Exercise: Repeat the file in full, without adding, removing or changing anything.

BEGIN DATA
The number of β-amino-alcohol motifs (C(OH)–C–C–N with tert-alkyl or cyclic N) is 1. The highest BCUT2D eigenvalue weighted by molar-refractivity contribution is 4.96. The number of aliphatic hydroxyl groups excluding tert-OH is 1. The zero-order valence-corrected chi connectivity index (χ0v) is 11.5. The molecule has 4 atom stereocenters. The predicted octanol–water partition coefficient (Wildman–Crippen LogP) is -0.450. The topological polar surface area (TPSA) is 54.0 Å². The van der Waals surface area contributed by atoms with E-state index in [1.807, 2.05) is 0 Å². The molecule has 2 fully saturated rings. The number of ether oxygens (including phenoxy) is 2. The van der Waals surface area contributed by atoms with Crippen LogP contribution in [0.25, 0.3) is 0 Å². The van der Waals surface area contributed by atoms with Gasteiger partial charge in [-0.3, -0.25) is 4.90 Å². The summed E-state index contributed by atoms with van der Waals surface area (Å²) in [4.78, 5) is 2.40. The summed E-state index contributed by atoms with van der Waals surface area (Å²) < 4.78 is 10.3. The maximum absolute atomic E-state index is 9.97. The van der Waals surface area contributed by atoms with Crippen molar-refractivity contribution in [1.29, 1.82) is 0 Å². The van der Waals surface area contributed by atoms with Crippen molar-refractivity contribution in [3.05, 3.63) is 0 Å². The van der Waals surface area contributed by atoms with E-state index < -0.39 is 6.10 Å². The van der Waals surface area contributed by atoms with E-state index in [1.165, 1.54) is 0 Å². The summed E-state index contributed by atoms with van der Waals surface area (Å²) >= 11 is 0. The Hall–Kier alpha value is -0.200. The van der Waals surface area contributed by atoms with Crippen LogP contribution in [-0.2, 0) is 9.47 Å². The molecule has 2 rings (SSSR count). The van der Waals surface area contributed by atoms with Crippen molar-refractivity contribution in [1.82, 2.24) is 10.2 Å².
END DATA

The number of β-amino-alcohol motifs (C(OH)–C–C–N with tert-alkyl or cyclic N) is 1. The highest BCUT2D eigenvalue weighted by molar-refractivity contribution is 4.96. The number of aliphatic hydroxyl groups excluding tert-OH is 1. The zero-order valence-corrected chi connectivity index (χ0v) is 11.5. The molecule has 4 atom stereocenters. The predicted octanol–water partition coefficient (Wildman–Crippen LogP) is -0.450. The topological polar surface area (TPSA) is 54.0 Å². The van der Waals surface area contributed by atoms with E-state index in [1.807, 2.05) is 0 Å². The molecule has 2 fully saturated rings. The number of ether oxygens (including phenoxy) is 2. The van der Waals surface area contributed by atoms with Crippen LogP contribution in [0.25, 0.3) is 0 Å². The van der Waals surface area contributed by atoms with Gasteiger partial charge in [-0.3, -0.25) is 4.90 Å². The summed E-state index contributed by atoms with van der Waals surface area (Å²) in [4.78, 5) is 2.40. The summed E-state index contributed by atoms with van der Waals surface area (Å²) < 4.78 is 10.3. The maximum absolute atomic E-state index is 9.97. The van der Waals surface area contributed by atoms with Crippen molar-refractivity contribution in [1.29, 1.82) is 0 Å². The van der Waals surface area contributed by atoms with Crippen molar-refractivity contribution in [3.05, 3.63) is 0 Å². The van der Waals surface area contributed by atoms with E-state index < -0.39 is 6.10 Å². The van der Waals surface area contributed by atoms with E-state index in [1.165, 1.54) is 0 Å². The summed E-state index contributed by atoms with van der Waals surface area (Å²) >= 11 is 0. The Hall–Kier alpha value is -0.200. The van der Waals surface area contributed by atoms with Crippen LogP contribution in [-0.2, 0) is 9.47 Å². The molecule has 2 rings (SSSR count). The van der Waals surface area contributed by atoms with Crippen molar-refractivity contribution in [1.82, 2.24) is 10.2 Å².